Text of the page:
ST. PAUL, Minn. (AP) — Gov. Tim Walz wants to send checks of $175 or $350 to more than 2.7 million Minnesota households to spend down the state’s large budget surplus.
The proposal he laid out late this week for spending a portion of Minnesota’s $7.7 billion surplus and leftover federal aid would require legislative approval. He asked lawmakers to quickly approve the plan, but Republicans immediately pushed back on his plan as a “gimmick” as the DFL governor gears up for a reelection push.
“COVID was incredibly hard and put financial and other hardships on families,” Walz said during an appearance at Minneapolis Community and Technical College. “We want to get checks out to people right away and put them in their hands. I would encourage the Legislature to do so as quickly as possible.”
The rebates would be $175 for single tax filers and $350 for married filers, but eligibility would be subject to an income cap. State officials estimated that 2.7 million households would qualify for a total of $700 million in one-time payments.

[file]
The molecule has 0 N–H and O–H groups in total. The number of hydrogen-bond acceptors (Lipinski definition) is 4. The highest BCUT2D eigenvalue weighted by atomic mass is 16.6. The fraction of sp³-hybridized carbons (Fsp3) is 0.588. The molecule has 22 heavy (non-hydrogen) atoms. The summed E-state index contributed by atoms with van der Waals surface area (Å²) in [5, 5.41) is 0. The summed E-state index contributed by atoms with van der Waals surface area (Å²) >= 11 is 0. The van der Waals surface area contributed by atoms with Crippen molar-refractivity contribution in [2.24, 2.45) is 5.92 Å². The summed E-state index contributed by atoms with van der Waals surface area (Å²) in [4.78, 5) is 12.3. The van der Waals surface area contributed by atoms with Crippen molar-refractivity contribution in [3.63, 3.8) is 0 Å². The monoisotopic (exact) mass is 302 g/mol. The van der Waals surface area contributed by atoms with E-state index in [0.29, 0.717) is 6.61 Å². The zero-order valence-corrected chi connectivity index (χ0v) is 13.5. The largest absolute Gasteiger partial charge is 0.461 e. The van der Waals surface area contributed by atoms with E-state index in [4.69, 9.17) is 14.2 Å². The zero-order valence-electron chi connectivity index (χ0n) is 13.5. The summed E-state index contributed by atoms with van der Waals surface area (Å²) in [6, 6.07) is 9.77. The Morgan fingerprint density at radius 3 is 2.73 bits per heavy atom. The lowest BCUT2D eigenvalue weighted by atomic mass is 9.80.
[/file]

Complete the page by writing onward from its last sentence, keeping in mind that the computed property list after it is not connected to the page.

Walz also wants to repay the state’s unemployment insurance debt and channel money to front-line workers and caregivers strained by the coronavirus pandemic, the Star Tribune reported.
Walz’s economic package also includes $1 billion for front-line workers, from people working in health care or long-term care facilities to child-care workers, grocery store staff and retail employees. An estimated 667,000 workers would get $1,500 payments.
Senate Majority Leader Jeremy Miller called the checks “nothing more than an election year gimmick.”
“We’ll propose permanent, ongoing, targeted tax relief for working Minnesotans so they see savings every single year,” the Republican leader said.